Conformation controlled turn on–turn off phosphorescence in a metal-free biluminophore: thriving the paradox that exists for organic compounds†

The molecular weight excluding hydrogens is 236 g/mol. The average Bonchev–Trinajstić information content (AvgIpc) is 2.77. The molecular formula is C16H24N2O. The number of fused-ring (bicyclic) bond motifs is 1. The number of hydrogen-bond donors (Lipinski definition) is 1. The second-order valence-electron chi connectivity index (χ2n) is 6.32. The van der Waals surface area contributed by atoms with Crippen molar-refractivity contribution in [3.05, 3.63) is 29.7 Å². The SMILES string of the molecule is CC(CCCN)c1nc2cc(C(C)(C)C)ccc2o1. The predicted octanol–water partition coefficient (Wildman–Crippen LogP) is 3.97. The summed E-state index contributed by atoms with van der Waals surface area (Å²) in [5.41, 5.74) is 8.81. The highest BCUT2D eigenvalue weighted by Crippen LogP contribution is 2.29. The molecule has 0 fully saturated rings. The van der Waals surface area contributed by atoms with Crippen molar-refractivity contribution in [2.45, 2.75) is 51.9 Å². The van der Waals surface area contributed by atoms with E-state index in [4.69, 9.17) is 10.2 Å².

The legacy of phosphorescence from expensive organometallic compounds has inspired researchers to develop efficient metal-free organic phosphors. Although organic phosphors offer a cheaper alternative, the long-lived triplets of organic phosphors that are primarily consumed by vibrational dissipation need to be adequately suppressed, and this provides an opportunity to design new organic entities, at par with the organometallic compounds, based on conformational control and incorporation of useful functional groups to alter their emissive properties, especially phosphorescence. Here, we have achieved a proficient dual state emission, underlining the key design rule of conformational control in an organic molecular platform for 2-(6-chlorobenzo[d]thiazol-2-yl)-1H-benzo[de]isoquinoline-1,3(2H)-dione (CBIQD). In contrast to other known naphthalimides, the system limiting access to non-radiative triplet states is achieved by steric encumbrance which exhibits strong phosphorescence. Here, in addition to strong fluorescence (from planar conformer), phosphorescence is unlocked by suppression of non-radiative channels from the non-planar conformer in glassy solvents (77 K) and when embedded in a polymer matrix of poly(methyl methacrylate) (PMMA) at RT. The spectroscopic delineation of adopted geometry and optical property relationship is sought by a steric approach, extent of intramolecular charge transfer (ICT), presence of carbonyl groups, directed heavy atom effect and the spin–orbit coupling (SOC) invoked by –S– and –Cl atoms. Time dependent density functional theory (TD-DFT) is used to explain the favourable mechanistic path for the decay of excited states (ESs) leading to phosphorescence from a non-planar conformer and fluorescence from a planar conformer. The spectacular access to the radiative singlet and triplet states suggests that there is less scope for loss channels. The phosphorescence of the CBIQD–PMMA system may find use in other biomedical applications due to the biocompatibility of each component.